For the fifth year on the trot, Tipperary and Limerick will lock horns in the Munster hurling championship. It’s a latter-day rivalry that has produced some absorbing fare, imbued with high scoring and a couple of tight finishes.
After being reeled in late in by Limerick late on in 2013 and 2014, Tipperary held sway last year at the semi-final stage, producing a top-drawer performance that saw them hit 4-19 out of 4-23 from play as they surged home by 13 points.
Ahead of Sunday’s renewal at Semple Stadium, the Premier County are again fancied to book their place in the provincial decider and so set up another date with Waterford in three weeks’ time.
Limerick, after a barren 2015 at senior level, will no doubt be out to leave more of an imprint on this campaign. Last September’s All-Ireland U-21 success has given hope that the county can mix it with the big guns into the future.
Tipperary have already sampled championship fare – a facile win over Cork in the rain on 22 May.
Despite the one-sided nature of that contest, Tomás Mulcahy feels that having a game under their belt is of benefit to Michael Ryan’s side.
“People will argue that they didn't get much of a challenge against Cork but it was still a championship game - a big occasion in Thurles,” he said.
“There was one stage in the second half when Cork did put some sort of a rally together, scoring four or five points to bring the lead back a bit - but the strength of Tipp was that they pushed on for the last ten to 15 minutes.
“The only worry for them is that they did have a valley period where they didn't score, maybe feeling that the game was won and took the foot of the pedal.
“I'm sure Michael Ryan will be saying to his side that if you get an advantage against Limerick, make sure to push on and don't leave any chances.”
The criticism levelled at Tipperary in recent times is that they don’t close out matches when they are in the ascendancy.
On that negative point, Mulcahy added: “They get themselves into great positions and then suddenly get caught at the post.”
The Cork native was present at two league games where the Premier County let things slip.
“Against both Kilkenny and Clare, they were in very comfortable positions, had taken the lead but simply failed to push on and stretch out their lead,” he explained.
"In the game of hurling, unlike football, a lead of three of four points is nothing. If you concede a goal, the opposition gets a momentum and it can be hard to quell that momentum in the latter stages.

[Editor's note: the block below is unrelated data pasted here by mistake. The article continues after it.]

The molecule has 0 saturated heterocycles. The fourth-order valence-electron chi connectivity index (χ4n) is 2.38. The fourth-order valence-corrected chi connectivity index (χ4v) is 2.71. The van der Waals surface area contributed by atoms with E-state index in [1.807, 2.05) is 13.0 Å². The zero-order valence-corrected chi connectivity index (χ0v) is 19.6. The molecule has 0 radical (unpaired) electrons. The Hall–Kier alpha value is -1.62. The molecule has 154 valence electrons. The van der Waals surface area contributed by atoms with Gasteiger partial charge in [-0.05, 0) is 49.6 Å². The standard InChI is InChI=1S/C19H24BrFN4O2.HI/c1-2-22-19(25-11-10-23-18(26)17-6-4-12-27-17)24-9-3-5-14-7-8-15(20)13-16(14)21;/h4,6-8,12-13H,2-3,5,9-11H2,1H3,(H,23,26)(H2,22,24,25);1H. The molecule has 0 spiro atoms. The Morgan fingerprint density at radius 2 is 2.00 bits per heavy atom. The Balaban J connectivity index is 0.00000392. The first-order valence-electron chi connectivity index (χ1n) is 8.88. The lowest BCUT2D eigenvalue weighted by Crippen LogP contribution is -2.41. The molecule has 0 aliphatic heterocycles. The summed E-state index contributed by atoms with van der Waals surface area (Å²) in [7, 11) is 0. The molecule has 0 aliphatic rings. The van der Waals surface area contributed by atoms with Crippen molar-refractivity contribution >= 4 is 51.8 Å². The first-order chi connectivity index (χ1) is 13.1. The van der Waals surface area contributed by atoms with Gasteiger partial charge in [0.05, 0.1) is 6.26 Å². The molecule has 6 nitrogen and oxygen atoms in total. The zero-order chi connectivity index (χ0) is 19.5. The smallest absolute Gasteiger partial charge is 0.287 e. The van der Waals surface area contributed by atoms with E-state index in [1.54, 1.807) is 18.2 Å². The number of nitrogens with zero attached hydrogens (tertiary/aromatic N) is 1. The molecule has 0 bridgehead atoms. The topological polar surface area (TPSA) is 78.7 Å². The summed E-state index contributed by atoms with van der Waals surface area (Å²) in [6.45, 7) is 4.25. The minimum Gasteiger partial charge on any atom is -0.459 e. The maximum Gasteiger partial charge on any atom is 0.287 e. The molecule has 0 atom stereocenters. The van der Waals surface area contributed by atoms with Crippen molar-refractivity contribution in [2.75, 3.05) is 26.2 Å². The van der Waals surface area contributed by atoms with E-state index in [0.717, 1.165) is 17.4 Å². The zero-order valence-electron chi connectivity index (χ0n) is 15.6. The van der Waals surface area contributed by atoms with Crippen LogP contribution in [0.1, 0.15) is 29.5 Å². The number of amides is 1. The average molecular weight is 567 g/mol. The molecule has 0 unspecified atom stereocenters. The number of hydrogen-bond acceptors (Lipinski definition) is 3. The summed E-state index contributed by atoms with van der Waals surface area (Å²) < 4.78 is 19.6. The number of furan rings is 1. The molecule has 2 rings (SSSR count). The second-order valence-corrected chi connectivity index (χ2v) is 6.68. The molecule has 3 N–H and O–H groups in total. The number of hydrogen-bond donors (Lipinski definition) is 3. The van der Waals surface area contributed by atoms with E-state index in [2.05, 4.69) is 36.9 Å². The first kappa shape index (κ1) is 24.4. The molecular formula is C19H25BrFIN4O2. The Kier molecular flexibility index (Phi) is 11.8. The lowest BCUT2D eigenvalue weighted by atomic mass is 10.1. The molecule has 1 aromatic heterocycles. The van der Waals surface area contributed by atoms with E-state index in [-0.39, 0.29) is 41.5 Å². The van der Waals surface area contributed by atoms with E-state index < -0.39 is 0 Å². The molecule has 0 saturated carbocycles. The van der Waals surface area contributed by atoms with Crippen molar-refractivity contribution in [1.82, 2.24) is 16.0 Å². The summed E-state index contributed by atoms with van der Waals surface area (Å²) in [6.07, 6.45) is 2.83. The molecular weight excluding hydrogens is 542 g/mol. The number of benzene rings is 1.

"It has been a concern for a while. Tipperary have the ability, the undoubted talent to move things up a notch, to push on and kill the game.
On Limerick, Mulcahy is expecting them to alter their approach from the tactics they employed against Waterford in the league semi-final.
“In the Waterford game, they went down the road of a sweeper system which they hadn’t had a lot of time to put into practice.
“Some people will argue that it worked well for them in the first half but it completely collapsed in the second. They caused themselves endless problems with short passing around the middle, going backwards and losing puck outs.”
The former All-Ireland winning captain does not see TJ Ryan going with the sweeper on Sunday and predicts that the Tipp full-back line will be targeted at Semple Stadium.
"The high ball will be used to try and unsettle Cathal Barrett and Mickey Cahill,” he added.
“Both men are very good at attacking the ball but they haven't been tested with thw high ball. I expect Limerick to adopt that tactic and get rid of the sweeper. When Limerick go 15 against 15 they have the ability to match Tipperary.”
However, when pushed as to who’ll prevail, Mulcahy is siding with reigning champions.
“I think Tipperary have it in them to cope with what Limerick will throw at them. Limerick will out to make amends for a poor year in 2015 after promising so much the year before. Tipp have the greater firepower and it will be a major surprise if they don’t win this match.”
On the weekend's other provincial hurling semi-final, Mulcahy is tipping Galway to get over Offaly and so set up another date with Kilkenny in the decider.
"You would expect Galway to emerge. They didn't have the best of leagues and got relegated, but Micheál Donoghue came into the scene very late and maybe hasn't put his own stamp on things until very recently. They've got to forget about the league.
"There's an awful lot of unhappy supporters in Galway because of what happened to Anthony Cunningham and now the responsibility falls on the players to actually deliver.
"It's starts on Sunday against Offaly - a fantastic opportunity to get to a Leinster final."
Live coverage of Tipperary v Limerick in the Munster SHC semi-final on RTÉ One, RTE Player and RTE Radio 1. Highlights of all the weekend's action on The Sunday Game from 9.30pm on RTÉ One.